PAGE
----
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woundedness shared (a textbook case)

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I’ve been carrying around a book review* on the emotional aspects of end-of-life care. “As we mature professionally,” it says, “many of us realize that our attraction to the helping professions is deeply rooted in our desire and need to connect with others and to realize the power and fragility of our humanness. Elements of common ground and shared life experiences are a core aspect of connectivity between people.”

Today I spent time with a woman who’s been caring for her ill husband around the clock for weeks. His health is rapidly declining and death is near. As we spoke of loss and of the daunting task of carrying on afterwards, I became aware of my own woundedness.

faithful1Some might say that my job is to listen, to offer comfort, and to keep my personal feelings in check. Yet in that instance, a layer of pretence fell away—the pretence that I’m just fine while you’re hurting—and I blurted out some of my own loss. Just a few words: “I’m still grieving for us. The thought of opening my heart to someone new makes me feel as if I were being unfaithful.” With that, my eyes filled with tears. As we sat in silence, she reached to touch my arm. “Yes, I know. We have that in common. You can understand what I’m going through. Thank you.”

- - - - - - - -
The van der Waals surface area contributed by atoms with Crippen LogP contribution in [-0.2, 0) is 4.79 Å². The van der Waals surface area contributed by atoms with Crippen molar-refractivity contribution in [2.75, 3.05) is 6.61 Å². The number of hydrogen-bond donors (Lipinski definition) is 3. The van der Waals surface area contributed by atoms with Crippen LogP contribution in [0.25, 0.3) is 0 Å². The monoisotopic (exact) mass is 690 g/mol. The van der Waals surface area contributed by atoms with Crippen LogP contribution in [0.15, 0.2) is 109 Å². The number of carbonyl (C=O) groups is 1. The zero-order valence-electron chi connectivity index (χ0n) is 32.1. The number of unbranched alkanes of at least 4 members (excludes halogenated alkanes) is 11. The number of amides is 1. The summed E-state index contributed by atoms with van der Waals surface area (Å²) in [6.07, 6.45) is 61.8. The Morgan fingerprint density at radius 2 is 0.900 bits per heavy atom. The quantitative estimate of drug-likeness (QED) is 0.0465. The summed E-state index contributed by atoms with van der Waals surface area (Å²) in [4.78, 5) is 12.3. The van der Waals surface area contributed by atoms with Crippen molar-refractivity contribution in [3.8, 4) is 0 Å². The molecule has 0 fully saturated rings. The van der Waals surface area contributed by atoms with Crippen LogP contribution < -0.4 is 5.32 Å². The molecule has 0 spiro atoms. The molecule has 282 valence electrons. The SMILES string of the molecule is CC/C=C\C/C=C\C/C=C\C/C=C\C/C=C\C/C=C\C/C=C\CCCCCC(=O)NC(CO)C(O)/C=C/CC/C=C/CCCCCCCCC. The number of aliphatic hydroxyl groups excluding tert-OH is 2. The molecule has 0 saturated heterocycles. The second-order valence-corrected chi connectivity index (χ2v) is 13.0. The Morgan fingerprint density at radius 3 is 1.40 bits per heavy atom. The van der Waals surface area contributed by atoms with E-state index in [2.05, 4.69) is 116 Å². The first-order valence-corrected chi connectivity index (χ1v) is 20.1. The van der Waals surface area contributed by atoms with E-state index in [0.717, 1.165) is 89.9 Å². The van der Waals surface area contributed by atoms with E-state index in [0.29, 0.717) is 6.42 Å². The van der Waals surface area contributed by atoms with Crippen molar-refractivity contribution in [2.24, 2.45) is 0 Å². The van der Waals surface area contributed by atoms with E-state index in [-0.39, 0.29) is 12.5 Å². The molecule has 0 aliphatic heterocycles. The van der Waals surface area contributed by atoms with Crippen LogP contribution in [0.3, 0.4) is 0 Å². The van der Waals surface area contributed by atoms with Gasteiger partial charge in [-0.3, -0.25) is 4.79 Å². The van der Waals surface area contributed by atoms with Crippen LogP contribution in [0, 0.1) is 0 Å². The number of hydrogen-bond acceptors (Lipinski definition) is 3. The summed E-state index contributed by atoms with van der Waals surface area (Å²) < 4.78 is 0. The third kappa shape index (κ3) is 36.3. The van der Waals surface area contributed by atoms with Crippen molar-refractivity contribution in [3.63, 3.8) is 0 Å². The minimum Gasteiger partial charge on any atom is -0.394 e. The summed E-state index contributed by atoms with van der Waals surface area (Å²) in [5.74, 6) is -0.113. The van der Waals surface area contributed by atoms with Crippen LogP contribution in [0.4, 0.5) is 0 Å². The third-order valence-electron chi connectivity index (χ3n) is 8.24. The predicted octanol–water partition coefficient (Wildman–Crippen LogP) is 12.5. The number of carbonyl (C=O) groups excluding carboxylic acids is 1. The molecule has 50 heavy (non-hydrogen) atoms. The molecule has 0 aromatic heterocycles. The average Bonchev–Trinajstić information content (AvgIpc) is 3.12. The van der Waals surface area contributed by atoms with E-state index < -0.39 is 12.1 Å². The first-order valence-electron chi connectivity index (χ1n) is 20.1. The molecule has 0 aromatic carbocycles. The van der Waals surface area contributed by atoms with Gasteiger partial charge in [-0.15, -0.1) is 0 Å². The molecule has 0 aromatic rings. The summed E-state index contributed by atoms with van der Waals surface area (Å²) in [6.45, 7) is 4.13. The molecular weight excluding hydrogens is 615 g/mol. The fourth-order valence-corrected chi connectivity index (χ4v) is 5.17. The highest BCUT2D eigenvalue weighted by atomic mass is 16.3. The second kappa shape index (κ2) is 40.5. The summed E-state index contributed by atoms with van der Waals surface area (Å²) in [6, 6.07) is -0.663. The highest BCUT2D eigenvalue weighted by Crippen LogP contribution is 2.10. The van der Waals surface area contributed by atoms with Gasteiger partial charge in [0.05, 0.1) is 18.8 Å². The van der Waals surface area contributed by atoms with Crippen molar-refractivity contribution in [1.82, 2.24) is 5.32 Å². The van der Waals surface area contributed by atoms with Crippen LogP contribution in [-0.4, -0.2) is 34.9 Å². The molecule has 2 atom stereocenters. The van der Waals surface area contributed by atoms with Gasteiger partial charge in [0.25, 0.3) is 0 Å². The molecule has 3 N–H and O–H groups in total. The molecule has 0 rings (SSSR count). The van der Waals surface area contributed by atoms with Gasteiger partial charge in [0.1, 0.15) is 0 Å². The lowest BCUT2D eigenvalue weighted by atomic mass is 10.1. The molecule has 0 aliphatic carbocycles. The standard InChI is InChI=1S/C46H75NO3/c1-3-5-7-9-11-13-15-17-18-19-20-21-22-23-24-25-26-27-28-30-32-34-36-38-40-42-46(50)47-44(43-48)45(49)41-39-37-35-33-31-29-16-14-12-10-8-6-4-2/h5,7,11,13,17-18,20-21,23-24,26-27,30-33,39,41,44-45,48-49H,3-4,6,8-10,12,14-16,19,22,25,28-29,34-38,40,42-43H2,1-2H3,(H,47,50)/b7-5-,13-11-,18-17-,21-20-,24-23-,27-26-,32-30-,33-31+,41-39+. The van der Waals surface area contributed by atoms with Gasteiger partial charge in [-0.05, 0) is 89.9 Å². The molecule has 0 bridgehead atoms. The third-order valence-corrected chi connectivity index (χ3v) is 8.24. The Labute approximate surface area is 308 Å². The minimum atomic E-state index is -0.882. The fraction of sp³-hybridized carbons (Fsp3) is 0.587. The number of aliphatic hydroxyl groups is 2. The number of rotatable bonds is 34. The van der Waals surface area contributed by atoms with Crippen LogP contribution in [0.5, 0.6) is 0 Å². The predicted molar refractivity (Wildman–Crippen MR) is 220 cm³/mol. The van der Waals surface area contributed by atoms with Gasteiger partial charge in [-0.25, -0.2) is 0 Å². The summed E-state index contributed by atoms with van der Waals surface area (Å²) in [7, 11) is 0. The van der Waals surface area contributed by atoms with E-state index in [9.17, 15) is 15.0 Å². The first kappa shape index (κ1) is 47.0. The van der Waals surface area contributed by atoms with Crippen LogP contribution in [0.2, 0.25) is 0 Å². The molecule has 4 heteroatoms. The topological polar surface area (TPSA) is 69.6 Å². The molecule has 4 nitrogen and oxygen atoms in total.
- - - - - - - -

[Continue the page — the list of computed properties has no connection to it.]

There’s a concept called countertransference. Originating with Sigmund Freud (1986-1939), it refers to unresolved issues in the helper which, when brought into a helping relationship, will erode objectivity and have a negative impact on the process. In the book under review, that definition is reframed to match my experience of today:

“Working with countertransference is regarded as a positive and important therapeutic … and indispensable instrument in our work. It is the basis of empathy and deeper understanding of both [participants].” 

*Katz, R.S. & Johnson, T.A. (eds.) (2006). When professionals weep: emotional and countertransference responses in end-of-life care. New York: Rutledge. Reviewed in Journal of Social Work in End-of-Life & Palliative Care, 4(1), 2008, 79-81.


One response »

  1. thank you


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